Spokane City Council votes to table fluoride vote indefinitely
SPOKANE, Wash. — Spokane City Council unanimously voted Monday to table the fluoride ordinance indefinitely.
This decision means the City Council is not putting it on any council agenda for the foreseeable future, though council members will continue to hear public testimony on fluoridation during Monday’s council meeting.
Additionally, the council will still vote whether to accept grant money for fluoridation, courtesy of Arcora Foundation, a dental health organization.
The council would then have four years to use that money.
The decision follows decades of battling, and the choice to fluoridate the City’s water has been presented to, and shot down by, voters several times over the years.
In August, the City Council hosted a virtual forum discussing fluoridation. Mayor Nadine Woodward argued that the decision should be in the voters’ hands, not the City Council’s. The council, however, has been exploring the idea of fluoridating the water through executive order.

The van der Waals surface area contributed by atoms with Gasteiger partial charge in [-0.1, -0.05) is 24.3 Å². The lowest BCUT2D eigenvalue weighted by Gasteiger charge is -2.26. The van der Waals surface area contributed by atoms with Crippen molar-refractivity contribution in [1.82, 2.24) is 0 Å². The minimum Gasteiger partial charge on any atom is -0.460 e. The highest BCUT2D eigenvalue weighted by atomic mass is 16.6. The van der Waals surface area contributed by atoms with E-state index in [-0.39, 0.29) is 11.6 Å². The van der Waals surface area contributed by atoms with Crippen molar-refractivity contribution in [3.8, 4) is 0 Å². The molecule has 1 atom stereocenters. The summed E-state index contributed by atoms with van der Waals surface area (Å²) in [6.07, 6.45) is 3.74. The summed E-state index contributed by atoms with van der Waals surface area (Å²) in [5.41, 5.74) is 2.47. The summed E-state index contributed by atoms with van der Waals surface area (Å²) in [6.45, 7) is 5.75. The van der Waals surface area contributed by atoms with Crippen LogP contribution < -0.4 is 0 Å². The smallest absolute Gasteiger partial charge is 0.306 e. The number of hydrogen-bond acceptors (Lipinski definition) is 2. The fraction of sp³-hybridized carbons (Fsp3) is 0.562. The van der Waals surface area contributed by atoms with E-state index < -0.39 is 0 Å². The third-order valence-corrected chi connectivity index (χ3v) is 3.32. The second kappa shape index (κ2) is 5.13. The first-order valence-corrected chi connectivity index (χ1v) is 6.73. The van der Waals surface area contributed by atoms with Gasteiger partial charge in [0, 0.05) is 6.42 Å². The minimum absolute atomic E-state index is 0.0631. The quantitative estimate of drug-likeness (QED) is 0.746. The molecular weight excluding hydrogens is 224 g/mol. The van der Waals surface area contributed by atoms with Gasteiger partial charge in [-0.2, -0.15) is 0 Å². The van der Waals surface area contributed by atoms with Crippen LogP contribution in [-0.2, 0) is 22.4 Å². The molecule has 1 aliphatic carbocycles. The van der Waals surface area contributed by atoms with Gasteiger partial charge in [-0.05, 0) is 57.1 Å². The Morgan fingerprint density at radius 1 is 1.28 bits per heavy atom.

Other organizations have argued that, with school closures during the pandemic affecting some students and lower-income families, fluoridated tap water could help alleviate dental issues for those who cannot afford medical insurance or cannot access dental health programs.
Proponents say adding low levels of fluoride to the city’s water will decrease tooth decay in children and adults by 25 percent.
The council has been in talks with the Arcora Foundation to help finance fluoridation, should it pass. Adding fluoride to Spokane’s water would cost around $4 million. Arcora has offered to provide and raise the money for the city, but it would cost $600,000 a year to maintain. That equates to about two to three dollars per person in the city, per year.
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